SINGAPORE--Iris scanning and increasingly sophisticated fingerprint readers are driving new developments in the biometrics realm, enabling the technology to cater to varying biological conditions and therefore, provide better security.
According to John Kendall, director of national security development for Unisys Asia-Pacific, while iris scanning has yet to be widely adopted as the mainstream identification recognition technology, some countries have already implemented it as part of their national identification projects.
"India and Mexico are both using iris [scanning], with fingerprints as the secondary [identification technology]. That's a huge change from just two or three years ago," Kendall said in an interview Monday with ZDNet Asia. The executive is in town for this week's Global Security Asia 2011 conference and exhibition.
Kendall also pointed to the Bank of America, which has installed a facial recognition system that reads both the face and iris of the person requesting access. Unlike fingerprint readers, the system does not require the person to remain stationary while his details are being scanned. Instead, it is able to pick up facial and iris features as he approaches the entrance point. Once access is granted, the door will automatically open, he said.
Sub-dermal fingerprint readers
Unlike traditional fingerprint scanners which can be easily "fooled" either by using replicated fingerprints or simply by "blowing and fogging the glass", new scanners are "sub-dermal" as they read patterns of blood vessels or tissue beneath the fingerprint, Kendall said.
"Some of the new readers use multiple wavelengths of lights to go into different depths of the human skin, others use radio frequency to excite it so even if your finger is very dirty or fingerprint 'worn', it still works very well," he said. This also takes into consideration, for example, employees who are heavily involved in manual labor and often have worn-out fingerprints that can be difficult to read.
With these new technological developments, it is now more difficult to hack the biometric system. Kendall added that the data will have to be extremely valuable for cybercriminals to invest the effort and time to develop a full anatomically-correct 3D model of a person's finger.
Other technology advancements have also allowed systems to read other parts of a person's hand, he said. The vascular recognition system implemented in the port of Halifax, for example, reads veins instead of fingerprints.
"Similarly, there are cameras that can capture your face and iris at the same time," Kendall said. "In old facial verification systems, you can hold up a picture of [an authorized person to gain access] and the system would recognize it, so with the added iris, there's a level of complexity that cannot be easily copied."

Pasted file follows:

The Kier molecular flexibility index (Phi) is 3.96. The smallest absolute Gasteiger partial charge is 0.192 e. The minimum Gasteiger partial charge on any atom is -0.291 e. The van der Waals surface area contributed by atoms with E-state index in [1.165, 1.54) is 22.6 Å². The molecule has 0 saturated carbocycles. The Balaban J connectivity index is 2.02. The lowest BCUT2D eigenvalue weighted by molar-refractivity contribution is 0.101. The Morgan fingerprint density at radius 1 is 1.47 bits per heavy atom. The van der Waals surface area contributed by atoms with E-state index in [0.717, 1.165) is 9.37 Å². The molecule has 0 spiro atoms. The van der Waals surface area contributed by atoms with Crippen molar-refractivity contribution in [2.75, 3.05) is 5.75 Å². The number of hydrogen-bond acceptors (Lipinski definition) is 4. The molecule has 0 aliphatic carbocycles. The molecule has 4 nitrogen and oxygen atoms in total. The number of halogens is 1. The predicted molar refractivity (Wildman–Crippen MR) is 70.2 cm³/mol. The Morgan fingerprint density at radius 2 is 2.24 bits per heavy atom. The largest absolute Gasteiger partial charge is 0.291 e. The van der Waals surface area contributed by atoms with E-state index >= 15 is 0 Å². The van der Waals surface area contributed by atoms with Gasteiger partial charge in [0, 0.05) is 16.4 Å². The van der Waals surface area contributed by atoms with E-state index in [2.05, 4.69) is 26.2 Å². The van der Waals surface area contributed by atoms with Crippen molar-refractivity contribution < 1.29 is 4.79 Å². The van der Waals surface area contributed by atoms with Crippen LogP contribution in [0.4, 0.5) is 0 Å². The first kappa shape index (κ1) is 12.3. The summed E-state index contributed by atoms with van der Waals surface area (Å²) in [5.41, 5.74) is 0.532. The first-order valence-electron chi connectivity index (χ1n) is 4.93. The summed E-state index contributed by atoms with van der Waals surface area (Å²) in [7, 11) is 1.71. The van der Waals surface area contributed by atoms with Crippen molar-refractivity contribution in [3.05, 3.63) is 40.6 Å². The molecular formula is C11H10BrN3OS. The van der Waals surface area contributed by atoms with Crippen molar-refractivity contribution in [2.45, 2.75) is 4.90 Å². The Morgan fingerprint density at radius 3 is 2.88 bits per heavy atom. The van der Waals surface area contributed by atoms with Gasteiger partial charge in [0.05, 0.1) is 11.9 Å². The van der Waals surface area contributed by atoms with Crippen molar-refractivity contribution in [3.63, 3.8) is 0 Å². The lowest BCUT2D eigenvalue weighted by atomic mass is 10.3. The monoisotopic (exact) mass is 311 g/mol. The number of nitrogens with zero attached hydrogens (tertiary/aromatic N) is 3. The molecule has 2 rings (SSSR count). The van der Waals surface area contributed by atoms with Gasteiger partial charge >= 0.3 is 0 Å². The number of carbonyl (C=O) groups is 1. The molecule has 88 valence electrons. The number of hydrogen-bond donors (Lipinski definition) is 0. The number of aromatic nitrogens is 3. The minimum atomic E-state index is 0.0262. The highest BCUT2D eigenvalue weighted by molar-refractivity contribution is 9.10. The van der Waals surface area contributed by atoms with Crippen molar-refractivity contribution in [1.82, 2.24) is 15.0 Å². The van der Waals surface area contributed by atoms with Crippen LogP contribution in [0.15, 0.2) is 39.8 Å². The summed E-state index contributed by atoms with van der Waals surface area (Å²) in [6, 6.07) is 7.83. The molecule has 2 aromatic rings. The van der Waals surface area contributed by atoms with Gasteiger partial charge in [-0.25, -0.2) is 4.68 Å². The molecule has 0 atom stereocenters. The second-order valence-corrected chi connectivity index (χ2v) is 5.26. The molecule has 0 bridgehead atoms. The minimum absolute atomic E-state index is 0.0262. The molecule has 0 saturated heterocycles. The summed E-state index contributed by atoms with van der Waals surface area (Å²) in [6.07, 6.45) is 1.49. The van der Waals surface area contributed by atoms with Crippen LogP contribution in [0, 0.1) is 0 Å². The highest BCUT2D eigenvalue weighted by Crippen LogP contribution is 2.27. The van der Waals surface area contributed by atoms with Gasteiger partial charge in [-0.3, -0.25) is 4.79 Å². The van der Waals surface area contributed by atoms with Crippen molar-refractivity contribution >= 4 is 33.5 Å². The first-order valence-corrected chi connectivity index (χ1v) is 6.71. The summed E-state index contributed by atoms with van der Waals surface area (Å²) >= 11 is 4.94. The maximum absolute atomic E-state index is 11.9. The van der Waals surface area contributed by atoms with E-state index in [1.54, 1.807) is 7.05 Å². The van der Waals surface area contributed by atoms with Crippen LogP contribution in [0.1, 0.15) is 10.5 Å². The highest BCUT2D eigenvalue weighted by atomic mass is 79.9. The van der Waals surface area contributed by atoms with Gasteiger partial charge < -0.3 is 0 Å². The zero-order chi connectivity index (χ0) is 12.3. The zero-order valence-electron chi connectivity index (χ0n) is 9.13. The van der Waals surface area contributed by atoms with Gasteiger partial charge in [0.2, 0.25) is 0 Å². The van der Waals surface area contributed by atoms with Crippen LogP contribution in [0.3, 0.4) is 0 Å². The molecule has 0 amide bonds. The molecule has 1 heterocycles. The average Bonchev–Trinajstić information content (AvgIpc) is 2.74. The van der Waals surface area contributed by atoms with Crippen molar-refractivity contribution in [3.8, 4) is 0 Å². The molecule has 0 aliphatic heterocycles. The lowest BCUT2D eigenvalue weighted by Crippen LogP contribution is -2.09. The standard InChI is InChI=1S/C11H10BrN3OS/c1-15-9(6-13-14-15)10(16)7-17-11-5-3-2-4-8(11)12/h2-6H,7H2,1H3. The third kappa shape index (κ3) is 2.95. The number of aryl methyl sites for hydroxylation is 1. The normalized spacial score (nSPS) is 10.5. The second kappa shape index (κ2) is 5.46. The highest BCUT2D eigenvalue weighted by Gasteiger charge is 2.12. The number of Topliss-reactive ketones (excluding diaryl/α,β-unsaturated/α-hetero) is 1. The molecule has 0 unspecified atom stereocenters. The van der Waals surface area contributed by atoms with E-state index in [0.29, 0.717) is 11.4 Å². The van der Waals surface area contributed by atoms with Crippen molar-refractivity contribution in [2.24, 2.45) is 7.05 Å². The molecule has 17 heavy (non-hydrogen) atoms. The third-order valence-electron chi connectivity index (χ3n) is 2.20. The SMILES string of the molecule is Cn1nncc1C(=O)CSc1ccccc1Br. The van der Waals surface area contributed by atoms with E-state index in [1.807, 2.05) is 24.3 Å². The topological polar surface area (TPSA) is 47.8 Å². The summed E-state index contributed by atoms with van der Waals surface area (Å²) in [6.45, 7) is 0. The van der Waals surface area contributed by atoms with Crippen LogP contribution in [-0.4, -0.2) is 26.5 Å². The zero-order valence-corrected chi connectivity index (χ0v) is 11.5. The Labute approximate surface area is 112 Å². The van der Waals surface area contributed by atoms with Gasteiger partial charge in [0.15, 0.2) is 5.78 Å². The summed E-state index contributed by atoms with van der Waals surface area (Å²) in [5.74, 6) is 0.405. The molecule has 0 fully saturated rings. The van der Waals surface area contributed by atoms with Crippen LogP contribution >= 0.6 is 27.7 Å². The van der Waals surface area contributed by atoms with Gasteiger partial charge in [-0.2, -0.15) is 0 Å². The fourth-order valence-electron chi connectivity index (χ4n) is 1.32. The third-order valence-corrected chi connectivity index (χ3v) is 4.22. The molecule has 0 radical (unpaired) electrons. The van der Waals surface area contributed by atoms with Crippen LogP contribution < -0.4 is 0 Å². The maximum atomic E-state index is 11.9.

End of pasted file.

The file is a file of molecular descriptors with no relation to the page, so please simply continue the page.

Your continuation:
With more organizations heading toward the biometric way, countries will need to play "catch up" in this segment of data security, he explained.
Currently, most countries do not have security legislations regulating the protection of biometric data, he noted.
Increasing user acceptance
Like passwords, biometric data is considered "personal", and some people are still wary of providing their fingerprints as they see it as a form of privacy invasion.
Kendall said: "However, we're finding a lot of that is changing now. The trend over the last few years has shown a very large acceptance toward the use of biometric if people [understand that they] get to benefit from it, whether it is to increase their security or to enhance the convenience of transacting business."
He added that financial institutions could also obtain voice-prints from phone-banking customers to provide an additional layer of recognition.
With the cost of biometric technology going down, he said consumers can expect more devices to be installed with recognition capabilities.
Some laptops, PCs and portable USB storage devices have already implemented the fingerprint technology, he noted, adding that mobile devices can be the next logical form-factor to integrate facial or iris scan recognition.
"People now store personal information in their device so this has become the top target for scammers," Kendall said. "With most smartphones and tablets installed with cameras, it wouldn't be very difficult to create an app that would simply scan your iris before allowing you access."